Newspaper article Pittsburgh Post-Gazette (Pittsburgh, PA)

Nitrogen-Filled Tires Can Be Overrated

Newspaper article Pittsburgh Post-Gazette (Pittsburgh, PA)

Nitrogen-Filled Tires Can Be Overrated

Article excerpt

Dear Car Talk:

My questions involve the nitrogen-filled tires on my 2011 Subaru Outback. These were on the car when I bought it, and I was assured that they had advantages over air-filled tires. But this was kind of a last-minute decision, and I confess I didn't do any research into the matter. My husband and I are snowbirds, and recently, just before leaving for Florida, I had a flat tire. This brought questions to mind, since not all garages are equipped with nitrogen: (1) Is it OK to drive a car with one air-filled tire and three nitrogen-filled tires, as suggested by the fellow who changed the tire? (2) Can existing nitrogen-filled tires be refilled with air? (3) Would it be more practical to just bite the bullet and buy four new air-filled tires? (I dread the expense!) My main concern is driving between North and South on the interstates and getting a flat, in the middle of nowhere, and not having access to a nitrogen supply. I'll look forward to your answer! -- Clem

Great questions, Clem. And the answer, as my brother would have said, is: fuggedaboutit.

I think the nitrogen-filled-tire thing is a scam. Obviously, as you were in the final hours of purchasing your new car, they sold you on a bunch of add-ons. You bit on the pinstripes, the pom-pom on the antenna in the shape of Vladimir Putin and the nitrogen- filled tires. And all that only added $30 to your monthly payment! Congratulations.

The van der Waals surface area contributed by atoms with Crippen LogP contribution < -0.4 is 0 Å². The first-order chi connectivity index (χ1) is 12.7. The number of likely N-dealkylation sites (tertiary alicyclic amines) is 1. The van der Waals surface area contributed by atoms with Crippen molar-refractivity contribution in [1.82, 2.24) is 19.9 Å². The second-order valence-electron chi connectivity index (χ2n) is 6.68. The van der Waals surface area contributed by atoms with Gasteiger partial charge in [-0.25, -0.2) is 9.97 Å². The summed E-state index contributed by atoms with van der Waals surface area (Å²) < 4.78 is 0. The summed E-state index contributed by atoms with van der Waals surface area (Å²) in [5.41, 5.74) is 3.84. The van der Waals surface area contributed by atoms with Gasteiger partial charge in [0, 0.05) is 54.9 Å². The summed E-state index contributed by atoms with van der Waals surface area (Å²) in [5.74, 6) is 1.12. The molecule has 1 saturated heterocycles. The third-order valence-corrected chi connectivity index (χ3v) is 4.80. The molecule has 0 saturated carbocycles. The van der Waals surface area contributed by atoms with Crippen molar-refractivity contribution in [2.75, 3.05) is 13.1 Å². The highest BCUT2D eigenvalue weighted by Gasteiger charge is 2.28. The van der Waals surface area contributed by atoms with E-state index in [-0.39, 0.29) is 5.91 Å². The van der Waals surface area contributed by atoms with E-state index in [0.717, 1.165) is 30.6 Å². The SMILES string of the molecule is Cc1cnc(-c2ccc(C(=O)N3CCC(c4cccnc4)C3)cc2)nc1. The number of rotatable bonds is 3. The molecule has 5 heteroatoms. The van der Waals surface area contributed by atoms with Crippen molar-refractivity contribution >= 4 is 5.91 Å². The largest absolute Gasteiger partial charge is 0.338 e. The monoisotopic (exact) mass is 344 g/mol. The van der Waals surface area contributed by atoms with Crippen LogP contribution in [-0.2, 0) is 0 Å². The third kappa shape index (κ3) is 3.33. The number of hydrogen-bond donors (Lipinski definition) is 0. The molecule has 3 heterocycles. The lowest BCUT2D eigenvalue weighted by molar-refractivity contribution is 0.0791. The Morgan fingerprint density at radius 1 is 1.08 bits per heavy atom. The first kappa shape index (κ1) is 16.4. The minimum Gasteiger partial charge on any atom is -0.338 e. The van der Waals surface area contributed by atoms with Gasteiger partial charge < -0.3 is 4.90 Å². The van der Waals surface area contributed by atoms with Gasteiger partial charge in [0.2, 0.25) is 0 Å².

The argument they make is that the nitrogen doesn't contain oxygen, like normal air does. That's said to give you several advantages if you put it in your tires:

They say the oxygen in the air degrades the rubber more than nitrogen does. They say nitrogen molecules are slightly larger than oxygen molecules in the air, so it's less likely to leak through the rubber. They say if you use pure nitrogen from a tank, there's no water vapor in it, like there is in the air we breathe. Water vapor can affect pressure variation when the tires heat up, and can cause corrosion. And then some salesmen have claimed that if you have an accident and there's a fire, if your tires explode there won't be additional oxygen to further fuel the flames. …

Search by... Author
Show... All Results Primary Sources Peer-reviewed


An unknown error has occurred. Please click the button below to reload the page. If the problem persists, please try again in a little while.